Posts Tagged ‘Seaweed’

A Quickie

Both in soup and post.

No time for a “cook all day” foot soup (chicken nor pork). Picked up a package of pork ribs.

Pork Ribs

Same process, par-boil, wash, fresh water, low and slow. But instead of four or five plus hours simmering, two hours. The result does not yield collagen-rich soup, more like a light broth, no gelling. Last 45 minutes to an hour, threw in a diced turnip.

For The Cat’s bowl, noodles, dried seaweed, canned corn, pork broth, rib, and turnip.

The Cat’s Bowl

A quickie.

Enjoy. Eat well.

The Mouse

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The Mouseʻs


From the nearby grocery store. Clearing out their dayʻs hot deli. The Mouse has not been to Louisiana nor New Orleans so nothing to compare with. Sausage, chicken, rice, slightly spicy. Not bad.

The Catʻs


Seaweed, mushrooms, asparagus, corn, tofu, noodles, salt to taste. Assembled by The Mouse. 🙂

Enjoy. Eat well.

The Mouse

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The Cat wanted a light dinner tonight (at the last minute). The Mouse’s cooking plans were not light. I had to scramble a bit. My typical cooking style (throw things together and hope for the best).

The Cat's Noodles

The Cat’s Noodles

Sang Dong noodles, celery, goji berries, dried seaweed, white mushrooms, pork fat, salt and pepper to taste, and shiso leaves for garnish.

The Cat happily slurped.

Last night, one of The Cat’s clients took us to dinner. The bathroom consisted of a high tech ‘john”.

The John

The John

More on that tomorrow. 🙂

As well as the scenery and food.

Enjoy. Eat well.

The Mouse

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Seaweed Salad x Three

Robusta seaweed (at least that’s what the owner calls it) from Marine AgriFutures, Kahuku, Hawaii. I get to use some of the supply that’s not sold during the farmers market. According to our customers, they use it mostly as an ingredient for poke. I experimented using it as the main ingredient in salad.

The texture is very crispy (almost to the point of being too crispy). I boiled it for over half an hour to soften it up a bit (and it was still very crispy). Simple preparation, three variations.

Robusta Salad #1

Simply tossed with roasted sesame seed oil and Kauai sea salt.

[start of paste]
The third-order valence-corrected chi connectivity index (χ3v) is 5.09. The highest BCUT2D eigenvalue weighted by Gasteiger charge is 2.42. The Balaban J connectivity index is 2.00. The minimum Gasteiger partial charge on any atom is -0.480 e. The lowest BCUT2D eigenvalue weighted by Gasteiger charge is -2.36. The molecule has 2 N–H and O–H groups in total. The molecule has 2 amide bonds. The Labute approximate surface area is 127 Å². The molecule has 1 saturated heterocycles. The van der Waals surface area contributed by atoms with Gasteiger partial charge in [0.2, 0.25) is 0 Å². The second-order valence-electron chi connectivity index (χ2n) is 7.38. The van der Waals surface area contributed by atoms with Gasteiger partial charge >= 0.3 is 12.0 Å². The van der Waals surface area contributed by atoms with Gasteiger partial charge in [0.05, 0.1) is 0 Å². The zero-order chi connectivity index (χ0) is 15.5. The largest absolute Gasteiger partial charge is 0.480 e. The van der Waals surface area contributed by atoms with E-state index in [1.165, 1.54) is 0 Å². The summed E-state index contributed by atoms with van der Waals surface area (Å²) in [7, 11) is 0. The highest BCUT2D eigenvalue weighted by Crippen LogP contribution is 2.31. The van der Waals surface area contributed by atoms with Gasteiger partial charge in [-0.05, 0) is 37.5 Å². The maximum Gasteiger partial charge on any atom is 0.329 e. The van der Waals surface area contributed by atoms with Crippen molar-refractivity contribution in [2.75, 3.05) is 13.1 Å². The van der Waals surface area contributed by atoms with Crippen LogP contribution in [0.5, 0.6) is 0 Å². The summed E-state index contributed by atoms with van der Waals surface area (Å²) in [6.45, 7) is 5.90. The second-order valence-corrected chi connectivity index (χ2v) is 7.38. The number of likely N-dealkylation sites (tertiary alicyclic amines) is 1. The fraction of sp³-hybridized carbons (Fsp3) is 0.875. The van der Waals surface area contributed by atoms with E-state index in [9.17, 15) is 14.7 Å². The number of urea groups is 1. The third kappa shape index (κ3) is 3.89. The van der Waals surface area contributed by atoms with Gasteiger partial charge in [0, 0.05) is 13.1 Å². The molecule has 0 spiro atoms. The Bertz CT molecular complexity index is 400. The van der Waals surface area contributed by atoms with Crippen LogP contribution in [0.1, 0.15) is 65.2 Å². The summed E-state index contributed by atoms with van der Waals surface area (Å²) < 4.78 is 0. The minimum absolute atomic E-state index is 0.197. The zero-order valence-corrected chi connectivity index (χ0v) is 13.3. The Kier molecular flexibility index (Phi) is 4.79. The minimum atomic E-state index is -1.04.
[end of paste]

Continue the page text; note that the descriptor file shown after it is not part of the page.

Robusta Salad #2

Same as salad #1 with the addition of sliced Japanese cucumber.

Robusta Salad #3

Again, same as #1 with the addition of cubed tomato and white wine vinegar.

Forwarding this post to Deb at Kahakai Kitchen for her next Souper Sunday feature.


The Mouse

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Korean Gim or Kim (Seasoned Seaweed)

It took a while for us to try gim or kim, Korean seasoned seaweed. Whenever we saw the packages in the market, it seemed like kids were buying them for snacks.

A Pack of Gim or Kim

One day a friend was telling us about gim. When we told her we never tried it, she gave us a package to try. She said gim was similar to furikake in that she ate it with plain rice. If we liked furikake, we would like gim. She was right. I tried rolling small amounts of rice in the sheets but I like eating the sheets separately with rice. The rice tends to soften the sheets, I like the crunch.

Each package has about a dozen sheets of seaweed.

Sheets of Gim

Each sheet is about two inches by four inches and very thin.

A Sheet of Gim

The difference between gim and furikake is that gim is roasted with oil and furikake has no oil added. Both are delicious.

Eating gim and rice is usually a two handed technique, left hand for gim, right hand with chopsticks or fork for rice. It may not be pretty, but it’s effective.

Gim and Rice

We can usually buy a pack of gim (there are three package to a pack) for less than a dollar on sale. I can’t tell the difference between brands right now. Maybe as we eat more, we may be able to distinguish differences.

A Different Brand of Gim

Don’t tell The Cat but sometimes I’ll eat a package of gim like chips (shhh). They’re crispy, oily, and salty, all the characteristics of chips.;-)

A happy discovery.

Here’s the Wikipedia article about gim: http://en.wikipedia.org/wiki/Gim_(food)


The Mouse

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